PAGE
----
Disasters require POC technology

April 1, 2009


uring disasters, emergency medical responders deploy to
disaster sites.1 They carry
 point- of-care testing (POCT) devices,
such as oxygen-saturation monitors
 (pulse  oximeters), blood-glucose meters,
and other small hand-held devices.1
 Disaster medical-assistance
teams (DMATs), international medical-surgical response teams
(MSuRTs), and
other first responders typically encounter harsh environmental conditions,
temperature extremes, and high humidity. In a recent study conducted by Dr.
Louie and colleagues at our center at the University of California-Davis,
results indicated, however, that glucose test strips and blood-gas
cartridges may not be able to withstand harsh environment conditions often
encountered at disaster sites and noted, “The performance of glucose meter
test strips and blood-gas analyzer cartridges was affected adversely and,
sometimes inconsistently, by thermal stresses.”2 Without durable
and robust POCT equipment, diagnosis and treatment of victims at disaster
sites becomes increasingly complicated. The article further urges, “DMATs
and emergency medical responders should be aware of the potential risks of
inaccurate results from POCT when operated in adverse conditions.”2

Additionally, the need for robust POC devices and
reagents was clearly evident in the 2004 tsunami in Southeast Asia and
Hurricane Katrina in the United States. The tsunami claimed more than
310,000 lives, with Thailand suffering a loss of nearly $1 billion.1
Similar losses were observed with Hurricane Katrina. In the United States,
an estimated 1,577 lives were lost, thousands were left homeless, and
billions of dollars in damages resulted.1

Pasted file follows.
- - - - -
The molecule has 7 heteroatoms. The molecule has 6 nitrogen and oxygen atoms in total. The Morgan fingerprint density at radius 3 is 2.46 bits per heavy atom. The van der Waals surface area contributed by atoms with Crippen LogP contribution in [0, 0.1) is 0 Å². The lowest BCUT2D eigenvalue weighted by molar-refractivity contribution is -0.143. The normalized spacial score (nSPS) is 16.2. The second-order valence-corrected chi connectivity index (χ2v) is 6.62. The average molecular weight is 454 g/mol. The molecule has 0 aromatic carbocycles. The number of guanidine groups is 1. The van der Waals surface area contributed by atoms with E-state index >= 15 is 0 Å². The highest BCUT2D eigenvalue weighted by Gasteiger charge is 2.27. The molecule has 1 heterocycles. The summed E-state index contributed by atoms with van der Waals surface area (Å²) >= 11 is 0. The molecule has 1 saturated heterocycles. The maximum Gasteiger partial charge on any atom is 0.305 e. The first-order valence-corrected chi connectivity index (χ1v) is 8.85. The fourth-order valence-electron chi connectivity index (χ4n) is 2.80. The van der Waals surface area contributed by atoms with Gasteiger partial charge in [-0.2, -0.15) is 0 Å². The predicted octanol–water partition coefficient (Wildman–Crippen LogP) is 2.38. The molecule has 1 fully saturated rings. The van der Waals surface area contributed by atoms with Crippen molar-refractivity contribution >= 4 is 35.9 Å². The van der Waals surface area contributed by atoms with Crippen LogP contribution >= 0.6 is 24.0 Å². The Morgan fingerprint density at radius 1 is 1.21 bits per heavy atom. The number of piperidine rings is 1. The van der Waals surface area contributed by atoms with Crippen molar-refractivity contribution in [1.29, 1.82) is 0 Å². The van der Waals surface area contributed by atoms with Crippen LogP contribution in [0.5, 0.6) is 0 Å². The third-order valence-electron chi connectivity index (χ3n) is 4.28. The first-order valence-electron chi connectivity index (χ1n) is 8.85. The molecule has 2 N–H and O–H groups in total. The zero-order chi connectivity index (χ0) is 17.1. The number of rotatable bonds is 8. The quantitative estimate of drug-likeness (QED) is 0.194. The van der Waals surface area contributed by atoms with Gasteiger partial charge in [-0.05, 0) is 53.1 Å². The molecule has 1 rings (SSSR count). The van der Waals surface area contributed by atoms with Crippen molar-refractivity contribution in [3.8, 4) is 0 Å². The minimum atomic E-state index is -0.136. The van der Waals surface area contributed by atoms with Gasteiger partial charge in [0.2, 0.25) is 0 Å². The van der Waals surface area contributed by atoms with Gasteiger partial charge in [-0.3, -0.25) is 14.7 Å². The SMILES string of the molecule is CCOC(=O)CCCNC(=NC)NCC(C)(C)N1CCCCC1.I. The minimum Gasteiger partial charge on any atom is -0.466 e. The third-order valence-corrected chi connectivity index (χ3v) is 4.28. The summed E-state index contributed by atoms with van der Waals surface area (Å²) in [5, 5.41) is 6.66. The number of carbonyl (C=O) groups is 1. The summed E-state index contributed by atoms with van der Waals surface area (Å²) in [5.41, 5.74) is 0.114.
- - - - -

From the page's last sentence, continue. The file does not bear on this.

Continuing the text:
Regional catastrophes like these “newdemics”3,4
lead to sequential magnified setbacks; and, typically, communities lack the
POCT resources to effectively handle the respective disaster situations.1,3
These disasters highlight the need for new sturdy, hand-held, and robust POC
technologies capable of effectively operating in disaster situations. Soon,
the National Institute of Biomedical Imaging and Bioengineering (NIBIB)
aided by the National Institutes of Health (NIH) will provide a solution to
this gap in POCT resources.5 Better prepared first responders
will carry reliable diagnostics to the point of care, wherever it might be.

The potential for POCT — testing done at or near the site
of the patient — to positively impact the manner in which healthcare is
delivered in the United States was the result of a workshop sponsored by
NIBIB in 2006.5 The workshop recommended the formation of
multidisciplinary research collaborations to facilitate clinical testing
early in the developmental process.5 In September 2007, the NIBIB
established and funded four centers through the NIH cooperation agreement
funding mechanism known as U54.5 Each research center focuses on
a specific healthcare-delivery theme (see Table 1).5

Table 1. The NIBIB point-of-care technologies research centers

The goal of the POCT centers is to address unmet clinical
needs in POCT by utilizing the creation and collaboration of the
multidisciplinary partnerships to build expertise in the development of
integrated systems.5 The centers work independently to achieve
their particular research goals and collectively as part of a national
network to allow coordinated development, clinical evaluations, and
reduction to practice of new POC devices.5

Five core functions organize the center's activities.
Core One focuses on conducting in-house clinical testing of prototype POC
devices.5 Core Two utilizes the collaboration with physical
scientists, biochemical scientists, computational scientists, and
bioengineers on exploratory projects.5 Core Three addresses
clinical needs assessment in areas anticipated to advance the field of POCT
and disseminating this information to the community via education.5
Core Four provides training to technology developers on clinical issues
related to the development of POC devices.5 Finally, Core Five
outlines the administrative structure in order to ensure that each of the
POCT centers achieves both individual and shared goals.5

POCT serves as a critical component of acute disaster